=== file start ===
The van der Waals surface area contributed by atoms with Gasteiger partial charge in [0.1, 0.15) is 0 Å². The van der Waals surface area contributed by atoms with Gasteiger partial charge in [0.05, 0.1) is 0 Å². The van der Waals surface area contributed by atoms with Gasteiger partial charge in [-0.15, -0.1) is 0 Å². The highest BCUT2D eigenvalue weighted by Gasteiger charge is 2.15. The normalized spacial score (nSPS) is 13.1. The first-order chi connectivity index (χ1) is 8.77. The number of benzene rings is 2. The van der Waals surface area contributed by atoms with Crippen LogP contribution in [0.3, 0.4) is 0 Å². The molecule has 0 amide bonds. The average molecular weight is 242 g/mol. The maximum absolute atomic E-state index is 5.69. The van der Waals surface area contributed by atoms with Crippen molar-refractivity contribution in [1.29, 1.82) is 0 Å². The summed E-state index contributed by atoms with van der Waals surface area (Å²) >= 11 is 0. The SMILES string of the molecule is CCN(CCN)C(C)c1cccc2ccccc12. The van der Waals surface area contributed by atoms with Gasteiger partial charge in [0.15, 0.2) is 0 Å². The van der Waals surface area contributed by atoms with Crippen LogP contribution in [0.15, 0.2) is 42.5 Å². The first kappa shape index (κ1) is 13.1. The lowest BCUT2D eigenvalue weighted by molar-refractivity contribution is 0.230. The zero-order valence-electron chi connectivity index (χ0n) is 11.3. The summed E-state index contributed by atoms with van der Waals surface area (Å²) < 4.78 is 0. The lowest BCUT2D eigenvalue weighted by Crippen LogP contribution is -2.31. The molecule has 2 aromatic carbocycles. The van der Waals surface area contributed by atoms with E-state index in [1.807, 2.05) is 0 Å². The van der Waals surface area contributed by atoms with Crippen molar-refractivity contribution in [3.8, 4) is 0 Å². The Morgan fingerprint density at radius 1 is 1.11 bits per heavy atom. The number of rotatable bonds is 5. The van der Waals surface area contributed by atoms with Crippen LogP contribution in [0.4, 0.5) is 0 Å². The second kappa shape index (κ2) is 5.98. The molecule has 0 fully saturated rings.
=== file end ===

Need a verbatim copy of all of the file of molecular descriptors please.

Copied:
The van der Waals surface area contributed by atoms with Gasteiger partial charge in [0.1, 0.15) is 0 Å². The van der Waals surface area contributed by atoms with Gasteiger partial charge in [0.05, 0.1) is 0 Å². The van der Waals surface area contributed by atoms with Gasteiger partial charge in [-0.15, -0.1) is 0 Å². The highest BCUT2D eigenvalue weighted by Gasteiger charge is 2.15. The normalized spacial score (nSPS) is 13.1. The first-order chi connectivity index (χ1) is 8.77. The number of benzene rings is 2. The van der Waals surface area contributed by atoms with Crippen LogP contribution in [0.3, 0.4) is 0 Å². The molecule has 0 amide bonds. The average molecular weight is 242 g/mol. The maximum absolute atomic E-state index is 5.69. The van der Waals surface area contributed by atoms with Crippen molar-refractivity contribution in [1.29, 1.82) is 0 Å². The summed E-state index contributed by atoms with van der Waals surface area (Å²) >= 11 is 0. The SMILES string of the molecule is CCN(CCN)C(C)c1cccc2ccccc12. The van der Waals surface area contributed by atoms with Gasteiger partial charge in [0.15, 0.2) is 0 Å². The van der Waals surface area contributed by atoms with Crippen LogP contribution in [0.15, 0.2) is 42.5 Å². The first kappa shape index (κ1) is 13.1. The lowest BCUT2D eigenvalue weighted by molar-refractivity contribution is 0.230. The zero-order valence-electron chi connectivity index (χ0n) is 11.3. The summed E-state index contributed by atoms with van der Waals surface area (Å²) < 4.78 is 0. The lowest BCUT2D eigenvalue weighted by Crippen LogP contribution is -2.31. The molecule has 2 aromatic carbocycles. The van der Waals surface area contributed by atoms with E-state index in [1.807, 2.05) is 0 Å². The van der Waals surface area contributed by atoms with Crippen molar-refractivity contribution in [3.8, 4) is 0 Å². The Morgan fingerprint density at radius 1 is 1.11 bits per heavy atom. The number of rotatable bonds is 5. The van der Waals surface area contributed by atoms with Crippen LogP contribution in [0.4, 0.5) is 0 Å². The second kappa shape index (κ2) is 5.98. The molecule has 0 fully saturated rings.